The uniforms that make up modern life come to the fore
'I'm gay, and plan to fight military homophobia'

'I'm gay, and plan to fight military homophobia'

Army general planning to come out
Iraq invasion 2003: The bloody warnings six wise men gave to Tony Blair as he prepared to launch poorly planned campaign

What the six wise men told Tony Blair

Months before the invasion of Iraq in 2003, experts sought to warn the PM about his plans. Here, four of them recall that day
25 years of The Independent on Sunday: The stories, the writers and the changes over the last quarter of a century

25 years of The Independent on Sunday

The stories, the writers and the changes over the last quarter of a century
Homeless Veterans appeal: 'Really caring is a dangerous emotion in this kind of work'

Homeless Veterans appeal

As head of The Soldiers' Charity, Martin Rutledge has to temper compassion with realism. He tells Chris Green how his Army career prepared him
Wu-Tang Clan and The Sexual Objects offer fans a chance to own the only copies of their latest albums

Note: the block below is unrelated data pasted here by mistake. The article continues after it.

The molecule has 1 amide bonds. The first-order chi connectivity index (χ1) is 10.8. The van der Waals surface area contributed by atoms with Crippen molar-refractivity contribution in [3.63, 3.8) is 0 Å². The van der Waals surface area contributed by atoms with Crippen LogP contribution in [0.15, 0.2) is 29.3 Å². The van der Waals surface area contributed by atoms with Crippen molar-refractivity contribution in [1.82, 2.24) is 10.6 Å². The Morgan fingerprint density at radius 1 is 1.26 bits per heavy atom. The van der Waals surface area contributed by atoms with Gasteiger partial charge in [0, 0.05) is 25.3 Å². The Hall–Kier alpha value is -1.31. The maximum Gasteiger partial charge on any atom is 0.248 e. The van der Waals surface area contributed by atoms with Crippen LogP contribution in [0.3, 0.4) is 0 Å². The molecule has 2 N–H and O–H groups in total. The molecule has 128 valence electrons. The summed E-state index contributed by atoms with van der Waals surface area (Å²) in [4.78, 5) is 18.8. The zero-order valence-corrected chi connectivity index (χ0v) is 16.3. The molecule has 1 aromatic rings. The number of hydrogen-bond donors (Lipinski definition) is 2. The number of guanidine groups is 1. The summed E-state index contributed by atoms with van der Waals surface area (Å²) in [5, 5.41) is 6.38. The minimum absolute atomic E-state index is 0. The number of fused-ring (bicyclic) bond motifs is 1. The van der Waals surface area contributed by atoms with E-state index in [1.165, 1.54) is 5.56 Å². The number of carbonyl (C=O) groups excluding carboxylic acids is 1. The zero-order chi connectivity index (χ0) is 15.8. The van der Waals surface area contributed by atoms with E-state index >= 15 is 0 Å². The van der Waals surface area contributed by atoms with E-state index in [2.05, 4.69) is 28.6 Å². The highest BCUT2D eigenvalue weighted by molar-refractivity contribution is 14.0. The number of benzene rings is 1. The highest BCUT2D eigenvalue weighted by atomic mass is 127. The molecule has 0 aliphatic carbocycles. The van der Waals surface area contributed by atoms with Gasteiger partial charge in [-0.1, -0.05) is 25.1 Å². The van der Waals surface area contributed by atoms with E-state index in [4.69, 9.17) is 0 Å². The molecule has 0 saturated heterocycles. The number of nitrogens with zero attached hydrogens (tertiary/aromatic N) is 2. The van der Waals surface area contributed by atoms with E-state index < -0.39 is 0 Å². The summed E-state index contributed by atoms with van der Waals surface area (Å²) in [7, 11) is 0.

Smash hit go under the hammer

It's nice to pick up a new record once in a while, but the purchasers of two latest releases can go a step further - by buying the only copy
Geeks who rocked the world: Documentary looks back at origins of the computer-games industry

The geeks who rocked the world

A new documentary looks back at origins of the computer-games industry
Belle & Sebastian interview: Stuart Murdoch reveals how the band is taking a new direction

Belle & Sebastian is taking a new direction

Twenty years ago, Belle & Sebastian was a fey indie band from Glasgow. It still is – except today, as prime mover Stuart Murdoch admits, it has a global cult following, from Hollywood to South Korea
America: Land of the free, home of the political dynasty

America: Land of the free, home of the political dynasty

These days in the US things are pretty much stuck where they are, both in politics and society at large, says Rupert Cornwell
A graphic history of US civil rights – in comic book form

A graphic history of US civil rights – in comic book form

A veteran of the Fifties campaigns is inspiring a new generation of activists
Winston Churchill: the enigma of a British hero

Winston Churchill: the enigma of a British hero

A C Benson called him 'a horrid little fellow', George Orwell would have shot him, but what a giant he seems now, says DJ Taylor
Growing mussels: Precious freshwater shellfish are thriving in a unique green project

Growing mussels

Precious freshwater shellfish are thriving in a unique green project